Any Body There? Worship and Being Human in a Digital Age.
Wipf & Stock
Paperback, 129 pages, $19.98
(also available in hardcover and e-book versions)
The nexus between humans, their worship, and their technology has manifested itself in a way that is incredibly new to our experience. Given this newness, it is not surprising that when it comes to technology and worship, prevalent attitudes seem to be contentious, and often cluster uncritically around either total rejection or total acceptance; opinion frequently outstrips information.
Into this complicated situation steps Any Body There? Worship and Being Human in a Digital Age. In this book, Reverend Craig Mueller is at once shepherd, mentor, companion, teacher, referee, and something of a Sherpa, helping us navigate paths that can be tricky and steep.
That the title is three—and not two—words is significant. As a starting point, Mueller posits that Christianity is both incarnational—believing in a God who was and continues to be embodied—and sacramental—expressed in signs and experienced through the senses. His approach to both of these categories is solid, yet broad enough to allow latitude in application across various Christian denominations.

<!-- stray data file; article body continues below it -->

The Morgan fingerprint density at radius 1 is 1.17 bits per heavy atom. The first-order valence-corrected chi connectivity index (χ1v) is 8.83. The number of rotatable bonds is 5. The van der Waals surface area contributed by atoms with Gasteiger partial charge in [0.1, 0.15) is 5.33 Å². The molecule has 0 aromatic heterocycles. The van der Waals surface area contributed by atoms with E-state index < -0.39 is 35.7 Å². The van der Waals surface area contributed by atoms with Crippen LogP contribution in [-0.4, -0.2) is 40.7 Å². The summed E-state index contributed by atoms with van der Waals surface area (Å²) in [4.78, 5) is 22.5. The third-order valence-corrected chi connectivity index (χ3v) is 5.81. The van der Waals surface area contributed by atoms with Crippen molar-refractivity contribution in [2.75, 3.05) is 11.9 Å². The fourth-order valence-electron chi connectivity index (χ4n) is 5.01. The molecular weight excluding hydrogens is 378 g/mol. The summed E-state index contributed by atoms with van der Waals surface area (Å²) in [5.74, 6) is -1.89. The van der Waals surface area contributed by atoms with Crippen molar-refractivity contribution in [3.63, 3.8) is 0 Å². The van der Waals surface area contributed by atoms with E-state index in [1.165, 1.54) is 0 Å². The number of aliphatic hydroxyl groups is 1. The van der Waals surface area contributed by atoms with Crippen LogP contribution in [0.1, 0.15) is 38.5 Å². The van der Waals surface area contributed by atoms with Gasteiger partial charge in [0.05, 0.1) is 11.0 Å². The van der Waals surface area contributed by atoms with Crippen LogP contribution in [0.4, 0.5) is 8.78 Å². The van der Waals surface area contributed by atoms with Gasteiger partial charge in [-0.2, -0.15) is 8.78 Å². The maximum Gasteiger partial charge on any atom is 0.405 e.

Reflected throughout the book is his experience as pastor of Holy Trinity Lutheran Church (ELCA) in Chicago. It should be noted that his pastoral work with the diversity of backgrounds in his growing congregation and its young median age (a majority in their twenties or thirties) shape his perspective and practical theological applications as much as his own denominational context does.
The genius of the book is the conversation or interplay it sets up between “traditional” worship categories (body, time, beauty, mystery) and the relatively new categories we’ve come to experience through technology (connectivity, selfies, GPS, virtuality). There is an honesty throughout the book in expressing the ways in which technology impedes worship and community, along with some practical awareness of ways in which technology can be a servant, not a master, of the Christian congregation. Technology is made for humanity, and not the other way around.
Mueller argues, or offers convincingly, that in a technological age—in which increased connectivity can actually decrease human connection—worship needs to be more embodied, more tactile, more sensate, more engaging of the whole person and not merely an exercise from the neck up. This can be done—and he gives examples from his own congregation—without resorting to mere historical re-enactment of Christianity’s previous centuries.
There is a clarity and accessibility to the book’s presentation (chapters are about 10-12 pages in length) and its writing. This makes it useful to people across a spectrum of theological education or technological experience. Helpful “Spiritual Practices” at the end of each chapter lead the reader into further reflection, and offer possibilities for action. Both those in official ministerial positions and the congregant in the pew would benefit from reading this book. For those who are intrigued or wish to explore more deeply, an extensive bibliography is provided.
Most highly recommended!